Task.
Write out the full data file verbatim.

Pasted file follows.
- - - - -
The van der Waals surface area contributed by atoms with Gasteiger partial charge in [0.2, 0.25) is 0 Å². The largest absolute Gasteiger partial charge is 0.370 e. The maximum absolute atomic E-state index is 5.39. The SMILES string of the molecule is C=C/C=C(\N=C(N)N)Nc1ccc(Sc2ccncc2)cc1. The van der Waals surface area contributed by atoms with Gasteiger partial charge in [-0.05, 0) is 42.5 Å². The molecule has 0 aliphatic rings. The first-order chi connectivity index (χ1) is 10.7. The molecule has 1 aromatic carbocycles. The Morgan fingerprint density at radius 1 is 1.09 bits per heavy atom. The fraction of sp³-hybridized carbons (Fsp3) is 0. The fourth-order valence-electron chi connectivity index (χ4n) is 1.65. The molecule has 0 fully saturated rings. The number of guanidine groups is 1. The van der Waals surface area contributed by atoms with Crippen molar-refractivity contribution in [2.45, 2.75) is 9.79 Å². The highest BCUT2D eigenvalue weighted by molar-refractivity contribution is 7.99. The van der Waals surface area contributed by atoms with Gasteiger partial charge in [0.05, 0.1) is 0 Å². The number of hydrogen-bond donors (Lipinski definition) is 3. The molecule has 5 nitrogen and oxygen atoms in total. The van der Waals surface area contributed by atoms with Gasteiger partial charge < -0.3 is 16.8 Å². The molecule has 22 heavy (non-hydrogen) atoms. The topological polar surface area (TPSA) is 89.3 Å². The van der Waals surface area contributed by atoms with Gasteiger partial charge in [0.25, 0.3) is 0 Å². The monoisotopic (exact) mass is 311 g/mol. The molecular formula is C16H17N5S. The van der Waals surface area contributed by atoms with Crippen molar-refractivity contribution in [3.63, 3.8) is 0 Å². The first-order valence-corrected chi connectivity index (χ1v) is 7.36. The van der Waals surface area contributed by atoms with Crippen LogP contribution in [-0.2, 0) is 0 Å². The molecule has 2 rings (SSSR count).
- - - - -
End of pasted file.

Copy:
The van der Waals surface area contributed by atoms with Gasteiger partial charge in [0.2, 0.25) is 0 Å². The largest absolute Gasteiger partial charge is 0.370 e. The maximum absolute atomic E-state index is 5.39. The SMILES string of the molecule is C=C/C=C(\N=C(N)N)Nc1ccc(Sc2ccncc2)cc1. The van der Waals surface area contributed by atoms with Gasteiger partial charge in [-0.05, 0) is 42.5 Å². The molecule has 0 aliphatic rings. The first-order chi connectivity index (χ1) is 10.7. The molecule has 1 aromatic carbocycles. The Morgan fingerprint density at radius 1 is 1.09 bits per heavy atom. The fraction of sp³-hybridized carbons (Fsp3) is 0. The fourth-order valence-electron chi connectivity index (χ4n) is 1.65. The molecule has 0 fully saturated rings. The number of guanidine groups is 1. The van der Waals surface area contributed by atoms with Crippen molar-refractivity contribution in [2.45, 2.75) is 9.79 Å². The highest BCUT2D eigenvalue weighted by molar-refractivity contribution is 7.99. The van der Waals surface area contributed by atoms with Gasteiger partial charge in [0.05, 0.1) is 0 Å². The number of hydrogen-bond donors (Lipinski definition) is 3. The molecule has 5 nitrogen and oxygen atoms in total. The van der Waals surface area contributed by atoms with Gasteiger partial charge < -0.3 is 16.8 Å². The molecule has 22 heavy (non-hydrogen) atoms. The topological polar surface area (TPSA) is 89.3 Å². The van der Waals surface area contributed by atoms with Gasteiger partial charge in [0.25, 0.3) is 0 Å². The monoisotopic (exact) mass is 311 g/mol. The molecular formula is C16H17N5S. The van der Waals surface area contributed by atoms with Crippen molar-refractivity contribution in [3.63, 3.8) is 0 Å². The first-order valence-corrected chi connectivity index (χ1v) is 7.36. The van der Waals surface area contributed by atoms with Crippen LogP contribution in [-0.2, 0) is 0 Å². The molecule has 2 rings (SSSR count).